I’m standing at the door of a quiet Constantia Hills residence — a suburb in Cape Town, South Africa and an unlikely venue for a healing ceremony with a Khomani Bushman. I wonder if the doorbell is working, as I’ve been standing on the stoep for a while now. There’s a late afternoon hush over the luscious neighborhood, which matches the reverence I feel one ought to bring to such an occasion. I decide the doorbell isn’t working and knock firmly but politely on the door, not wanting any overtones of impatience to taint the encounter before it’s even begun. Somewhere inside, a dog raises the alarm and shortly the door opens.

A small middle-aged woman with long, tired blonde hair greets me. I take it this is Gerri, the one who organized the Facebook event and coordinated the appointments. She gathers me into a warm embrace, suggesting a woman who abides by less formal strictures. I didn’t really expect anything from her or her house, but once I’m inside, I find it matches the average house of a white South African woman her age: dark, old fashioned, and with a housekeeper in the kitchen who greets me timidly on introduction.

“Just take a seat for a moment and I’ll check if they’re ready for you.”

I sit down and keep awkward company with the housekeeper. Among the accumulated decor of bygone days, there are a few hints of Gerri’s spiritual leanings. A large framed poster with tacky fonts outlines “The Ten Native American Commandments” and I wonder if there really is such a thing or if someone — a white someone, perhaps — took the liberty to put them together themselves. A collection of crystals sits on the same table as brass-framed photographs of what must be her children.

“You can come now!” calls Gerri and I get up to follow her lead. “I thought they might need a break. It can be a bit draining, you know, but they say they’re ready for you.”

I follow her through the living room and out into her backyard. There’s a sad-looking swimming pool and a patchy lawn struggling with Cape Town’s intense drought. The spacious and fairly empty garden is framed by a border of tall trees and there’s a large circular fire pit off to one side, framed by brickwork. Sitting on two lawn chairs around the fire are Jan Org, the man I’ve come to meet for a spiritual reading and healing, and his wife, Belinda, who will translate for me. The email I received explained that Jan speaks the three Bushman languages and Afrikaans, but no English.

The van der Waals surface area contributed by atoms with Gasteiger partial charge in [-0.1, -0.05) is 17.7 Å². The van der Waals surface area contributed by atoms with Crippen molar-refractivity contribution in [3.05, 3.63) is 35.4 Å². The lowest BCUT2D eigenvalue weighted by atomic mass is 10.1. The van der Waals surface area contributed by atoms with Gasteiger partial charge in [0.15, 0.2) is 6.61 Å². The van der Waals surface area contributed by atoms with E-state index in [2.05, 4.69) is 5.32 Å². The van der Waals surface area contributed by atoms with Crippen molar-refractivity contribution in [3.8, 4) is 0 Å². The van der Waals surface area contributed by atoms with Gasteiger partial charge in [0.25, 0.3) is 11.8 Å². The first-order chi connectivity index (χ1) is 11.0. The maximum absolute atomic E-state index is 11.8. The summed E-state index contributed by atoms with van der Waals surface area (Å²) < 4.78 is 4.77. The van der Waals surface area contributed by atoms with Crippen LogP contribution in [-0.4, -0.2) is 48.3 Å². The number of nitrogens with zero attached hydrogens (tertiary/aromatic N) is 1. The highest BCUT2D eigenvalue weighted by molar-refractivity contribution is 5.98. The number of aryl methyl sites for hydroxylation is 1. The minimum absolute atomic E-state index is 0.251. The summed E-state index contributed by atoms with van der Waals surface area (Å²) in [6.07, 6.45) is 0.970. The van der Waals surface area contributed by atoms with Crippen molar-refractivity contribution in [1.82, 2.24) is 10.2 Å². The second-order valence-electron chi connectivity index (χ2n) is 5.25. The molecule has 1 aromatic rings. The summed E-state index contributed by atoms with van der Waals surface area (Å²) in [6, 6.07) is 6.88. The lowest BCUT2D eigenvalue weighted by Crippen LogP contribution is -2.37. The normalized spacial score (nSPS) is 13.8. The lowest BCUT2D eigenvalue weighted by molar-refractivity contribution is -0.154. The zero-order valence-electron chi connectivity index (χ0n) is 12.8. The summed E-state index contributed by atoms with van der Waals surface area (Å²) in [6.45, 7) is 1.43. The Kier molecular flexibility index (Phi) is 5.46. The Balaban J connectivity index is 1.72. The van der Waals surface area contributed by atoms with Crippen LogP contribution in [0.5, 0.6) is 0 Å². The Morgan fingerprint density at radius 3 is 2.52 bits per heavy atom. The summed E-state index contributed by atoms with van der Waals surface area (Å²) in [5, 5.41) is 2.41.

I hardly notice Gerri leaving and Jan hardly seems to notice my arrival, so I shake Belinda’s hand first. She’s a slender woman with jet black hair, a gentle smile, and crooked teeth. I remember reading that she’s originally from Cape Town, but lives with Jan in Botswana now. I wonder how she came to marry him and live as close to a traditional Bushman life as is still possible. Now doesn’t feel like a time for questions, though, so I turn instead to Jan, who pulls himself away from his quiet preparations to shake my hand. He is very small. His tattooed, leathery hands hold mine in a strong embrace and I bring my free hand up to join the clasp. We hold our hands like this for a stretch of time that feels long, but not awkwardly so. He looks out from a creased face, and watches mine with seeing eyes. We share a silent recognition of what is about to take place.

Belinda checks the direction the breeze is blowing and guides me to a lawn chair she hopes will keep me from the bitter smoke of the fire. I carefully put down my backpack and take a seat. She sits down in the chair to my left and the afternoon light cuts in low through the trees around us and catches in the smoke. Jan is entirely absorbed in selecting a piece of wood to add to the fire. He seems distant. Closed off.

“Don’t worry about Jan,” says Belinda, anticipating my question before it has even fully materialized. “He’s already reading you.”

Already reading me?

Is it because I question whether or not such a thing is even possible, or is it simply the fact that Jan seems to be doing no such thing that makes me pause? I had no qualms about surrendering to Belinda’s guidance on arrival, but I suddenly see myself sitting there in some woman’s backyard in Constantia Hills, lured by a Facebook event to a spiritual healing, in the company of two people who strike me now as old hands at this dance. I fear for a brief instant that I have wandered into the tent of a pair of traveling conmen. After all, I’m just the type that would fall for it; I tend to want to see only the best in people, but, more importantly, I feel broken, and broken people are always searching for salvation.